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Allergies Keeping You Awake?

Many of us know the misery of allergies all too well -- the sneezing, runny nose and postnasal drip; watery, itchy eyes, ears, nose, and throat. Whether from the symptoms or the medication we use to treat them, our sleep often suffers. And reduced quality and quantity of sleep wreaks havoc on our daily functioning -- our mood, energy, concentration, performance, sexual function, ability to think and make decisions.

Allergies may be seasonal, year-round, or occupational. They may arise from substances in our environment that we touch or inhale or from the foods we eat. Whatever the cause and whenever they occur, their myriad symptoms can disrupt sleep.

 

Hay Fever.

Commonly referred to as hay fever, allergic rhinitis is an inflammation of the nasal passages that occurs when the body overreacts to an allergen (pollen, dander, house mites, etc.). As the nasal passages swell, they block airflow through them, causing congestion.

Nasal congestion affects sleep in a variety of ways:

It simply can be more difficult to sleep while breathing through your mouth; as your body tries repeatedly to breath nasally, it disturbs your sleep over and over again.

The air that is normally warmed and moistened when passing through the nose is now re-routed through your mouth, drying out and irritating your lips, mouth, and throat.

Pressure or pain can prevent you from falling asleep and staying asleep.

There is an increased tendency to snore, which disturbs your sleep, not to mention your sleeping partner.

Congestion can worsen the symptoms of those suffering from sleep apnea, a serious sleep disorder in which one periodically stops breathing while sleeping

 

What to Do?

- The first thing to do is to avoid the allergens that cause the allergy. Though it may not be readily apparent what is causing your allergy, there are a few things you can easily do on your own that may help reduce common allergens, like dust, dust mites, animal dander, down, etc.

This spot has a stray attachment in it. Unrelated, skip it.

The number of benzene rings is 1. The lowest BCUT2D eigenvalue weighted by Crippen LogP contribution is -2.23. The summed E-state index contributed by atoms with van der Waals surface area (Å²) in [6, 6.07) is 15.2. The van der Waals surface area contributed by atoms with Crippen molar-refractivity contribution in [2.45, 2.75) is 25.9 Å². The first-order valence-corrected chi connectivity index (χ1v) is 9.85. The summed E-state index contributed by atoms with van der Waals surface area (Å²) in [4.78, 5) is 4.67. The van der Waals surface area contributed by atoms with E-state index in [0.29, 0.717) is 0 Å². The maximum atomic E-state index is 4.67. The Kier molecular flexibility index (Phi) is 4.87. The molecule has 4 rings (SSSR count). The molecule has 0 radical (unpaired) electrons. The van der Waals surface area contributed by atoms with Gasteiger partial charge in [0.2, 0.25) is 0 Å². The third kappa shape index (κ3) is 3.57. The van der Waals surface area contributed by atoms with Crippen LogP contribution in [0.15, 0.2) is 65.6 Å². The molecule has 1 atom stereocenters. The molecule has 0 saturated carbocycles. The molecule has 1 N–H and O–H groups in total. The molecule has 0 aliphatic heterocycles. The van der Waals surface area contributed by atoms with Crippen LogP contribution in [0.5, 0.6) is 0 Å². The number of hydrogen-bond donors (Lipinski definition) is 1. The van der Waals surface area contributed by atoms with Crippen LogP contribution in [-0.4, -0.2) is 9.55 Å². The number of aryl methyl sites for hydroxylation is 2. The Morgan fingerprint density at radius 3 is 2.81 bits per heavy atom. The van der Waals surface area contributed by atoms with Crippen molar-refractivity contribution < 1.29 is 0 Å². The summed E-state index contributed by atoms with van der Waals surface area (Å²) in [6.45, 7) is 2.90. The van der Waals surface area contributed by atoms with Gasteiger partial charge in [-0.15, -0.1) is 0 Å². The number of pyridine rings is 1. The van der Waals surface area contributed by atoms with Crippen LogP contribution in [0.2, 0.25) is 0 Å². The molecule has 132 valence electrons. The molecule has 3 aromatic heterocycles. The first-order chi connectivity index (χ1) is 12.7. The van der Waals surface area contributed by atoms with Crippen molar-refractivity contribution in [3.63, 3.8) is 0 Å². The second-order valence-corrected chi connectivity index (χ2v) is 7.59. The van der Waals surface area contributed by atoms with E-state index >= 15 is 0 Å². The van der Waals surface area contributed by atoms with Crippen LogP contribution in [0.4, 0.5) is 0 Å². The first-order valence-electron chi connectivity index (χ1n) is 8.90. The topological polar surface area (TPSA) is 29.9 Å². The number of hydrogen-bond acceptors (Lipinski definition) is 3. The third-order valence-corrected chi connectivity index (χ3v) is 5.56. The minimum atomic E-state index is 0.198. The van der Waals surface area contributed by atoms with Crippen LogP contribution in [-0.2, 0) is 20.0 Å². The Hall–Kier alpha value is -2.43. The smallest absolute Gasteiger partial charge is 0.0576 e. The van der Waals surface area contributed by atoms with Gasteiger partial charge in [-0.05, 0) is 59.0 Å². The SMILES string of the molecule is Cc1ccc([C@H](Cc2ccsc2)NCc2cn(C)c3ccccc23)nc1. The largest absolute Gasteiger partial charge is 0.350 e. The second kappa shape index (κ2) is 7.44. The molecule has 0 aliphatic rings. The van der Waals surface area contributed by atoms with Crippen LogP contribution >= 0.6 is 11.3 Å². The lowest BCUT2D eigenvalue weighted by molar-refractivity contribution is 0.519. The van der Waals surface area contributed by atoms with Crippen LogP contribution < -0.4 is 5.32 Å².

- Get hypoallergenic pillows and bedding. Pillow and mattress covers will also help.

- If you have pets in your bedroom or bed, consider finding someplace else for Fido or Kitty to romp or nap.

- See if your home's heating and air system is adequate, and consider an upgrade with improved air filtration, if needed.

- Vacuum carpets and furniture regularly. Newer vacuums have much improved filtration and improved designs.

- If you use a humidifier, change the water regularly, so it does not breed allergens.

- If food allergies are suspected, try eliminating certain foods or food types and see if symptoms are relieved.

If avoidance or controlling the exposure to allergens does not work, some over-the-counter and prescription treatments include:  -Saline nasal flushes. This is a more "natural," drug-free way to relieve congestion. Their effects may be of limited duration.

Nasal decongestant sprays (typically containing the active ingredient oxymetazoline). When used as directed for a limited time, these sprays work quite well and can assist in clearing up your congestion. However, it is very important to get professional medical advice and to follow the insert instructions carefully, use the minimal amount needed to relieve your congestion, and not use too much or too often. Overuse can lead to precisely the same symptoms that you are trying to relieve, like sneezing and congestion.

Nasal decongestant pills or liquids also can provide long-lasting relief. But with any medication, they may have some side effects, namely keeping you awake at night, especially those containing pseudoephedrine. So they are best used during the day.  You should get professional medical advice and follow the insert instructions carefully.

Antihistamines. They can dry up your runny nose and postnasal drip. Many over-the-counter antihistamines may cause you to feel a bit "fuzzy." They may also negatively impact the quality of your sleep, keeping you from getting into the deeper, more restorative stages of sleep.

If you remain miserably allergic and medications do not work well or cause unacceptable side effects you may want to consider seeing an allergist for a complete evaluation and treatment options. The treatment may benefit you and new options may provide relief and contribute to a more restful sleep.